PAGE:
# Re: Can you help?

**Duncan Chiu** (*dchiu@idt.net*)

*Sun, 27 Apr 1997 13:50:30 -0400*

scot@flume.cs.dartmouth.edu wrote:

*> *

*> Ira posted the following question:*

*> *

*> > A friend of mine gave me the following question. Ihope that you can give*

*> > the answer.*

*> >*

*> > A jar contains one organ either a brain or a heart. An Alien puts a brain in*

*> > the jar. He then pulls out a brain. What`s the probability that the jar*

*> > originally contained a brain. I think that this is the "LETS MAKE A DEAL"*

*> > problem and I feel that the answer is 2/3 but then sometimes I think it is*

*> > 3/4?*

*> *

*> I deleted the answer given by Bro. Pat (I hope that I remembered it correctly)*

*> that gave an answer of 2/3, and claimed that this problem was isomorphic to*

*> the problem of having two children, one of whom is a boy. What is the chance*

*> that the other one is a boy?*

*> *

*> This answer made it clear to me what was bugging me when I tried to figure*

*> out this problem - as stated we don't know what the chance is that the jar*

*> originally contained a brain. This is a problem in conditional probability.*

*> The fact that the alien pulled out a brain MAY change the probabilities from*

*> the a priori probabilities. Let me re-state the problem in a way that I*

*> think the proposer intended it, solve it, and then explain why I believe*

*> that the problem has to be clarified.*

*> *

*> An alien picks a jar at random from a stockroom. The stockroom contains*

*> an equal number of jars containing a single brain and jars containing a*

*> single heart. The alien then adds a brain to the jar, shakes it, and*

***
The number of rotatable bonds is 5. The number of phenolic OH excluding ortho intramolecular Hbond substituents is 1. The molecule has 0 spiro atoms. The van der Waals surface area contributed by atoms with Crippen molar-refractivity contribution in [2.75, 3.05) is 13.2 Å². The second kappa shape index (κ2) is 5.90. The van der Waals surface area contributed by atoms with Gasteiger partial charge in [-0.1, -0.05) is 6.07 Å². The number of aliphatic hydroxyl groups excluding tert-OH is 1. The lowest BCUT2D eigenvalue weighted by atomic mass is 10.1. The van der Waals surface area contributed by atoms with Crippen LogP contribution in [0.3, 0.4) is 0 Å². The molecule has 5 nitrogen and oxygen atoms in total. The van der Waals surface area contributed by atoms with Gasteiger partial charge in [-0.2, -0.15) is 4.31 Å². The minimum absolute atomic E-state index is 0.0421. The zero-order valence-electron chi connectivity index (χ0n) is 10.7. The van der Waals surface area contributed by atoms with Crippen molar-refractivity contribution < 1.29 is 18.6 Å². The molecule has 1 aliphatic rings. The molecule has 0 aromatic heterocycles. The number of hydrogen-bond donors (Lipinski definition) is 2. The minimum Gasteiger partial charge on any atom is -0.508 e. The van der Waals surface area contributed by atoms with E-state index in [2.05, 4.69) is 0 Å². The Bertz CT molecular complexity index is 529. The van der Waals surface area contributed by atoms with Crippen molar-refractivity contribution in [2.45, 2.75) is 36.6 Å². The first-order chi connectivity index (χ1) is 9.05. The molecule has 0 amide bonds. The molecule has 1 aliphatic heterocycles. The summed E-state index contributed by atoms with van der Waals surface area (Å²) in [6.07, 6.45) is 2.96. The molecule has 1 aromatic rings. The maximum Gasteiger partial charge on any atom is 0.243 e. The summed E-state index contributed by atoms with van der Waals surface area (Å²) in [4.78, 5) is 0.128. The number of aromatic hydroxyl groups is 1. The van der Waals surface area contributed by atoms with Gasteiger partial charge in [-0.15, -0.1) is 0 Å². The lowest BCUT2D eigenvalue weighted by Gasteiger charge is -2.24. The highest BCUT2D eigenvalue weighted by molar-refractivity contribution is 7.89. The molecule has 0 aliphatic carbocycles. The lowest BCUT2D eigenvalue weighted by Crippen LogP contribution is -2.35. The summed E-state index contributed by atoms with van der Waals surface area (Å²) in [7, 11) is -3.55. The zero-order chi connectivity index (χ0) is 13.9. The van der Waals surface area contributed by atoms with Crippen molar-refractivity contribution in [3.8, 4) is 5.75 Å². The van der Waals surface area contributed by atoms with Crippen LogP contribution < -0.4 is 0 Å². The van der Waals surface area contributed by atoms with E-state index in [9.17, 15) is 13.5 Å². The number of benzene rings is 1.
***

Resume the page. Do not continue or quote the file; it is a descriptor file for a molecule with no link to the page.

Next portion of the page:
*> removes at random one of the two organs in the jar. The organ removed turns*

*> out to be a brain. What is the probability that the original jar contained a*

*> brain?*

*> *

*> Stated this way, we can solve the problem. There are two equally likely*

*> possibilities for the original jar - it contained a brain or a heart. The*

*> four equally likely possibilites for the outcome of the procedure are:*

*> *

*> 1) Original brain. Picked added brain.*

*> 2) Original brain. Picked original brain.*

*> 3) Original heart. Picked added brain.*

*> 4) Original heart. Picked original heart.*

*> *

*> The first three cases lead to the outcome observed. The fourth does not,*

*> so cannot be the case we are in. We have three equally likely remaining*

*> cases, and in two of them the original organ was a brain. Therefore the*

*> probability that the original organ was a brain is 2/3.*

*> *

*> Note that I made two important assumptions. First, the alien picks one of*

*> the two organs at random. If he always picks the object that he just added*

*> then we have no additional information about the original contents of the*

*> jar. The second is that the jar containing the organ was chosen from a*

*> distribution with equal probability that it contained a heart or a brain.*

*> Note that if the storeroom contained 2 hearts for every brain, then the*

*> four outcomes would not be equally likely. The first two cases would occur*

*> half as often as the last two. Therefore when the fourth case is ruled out*

*> the first two cases would exactly balance the third and the probability that*

*> the original organ was a brain would be 1/2.*

*> *

*> Scot*

Scot,

I think the probability still is 1/2. As you stated above, it should be

2/4 the jar contains an original brain [1) and 2) of the four.] I don't

see why the case 4) has to be discarded. Isn't it also a part of the

original sample space? Just because it does not happen (the alien does

not pick a heart) doesn't mean it's still *couldn't* happen. Therefore

it is still a possibility, making the chances 2 out of 4.

duncan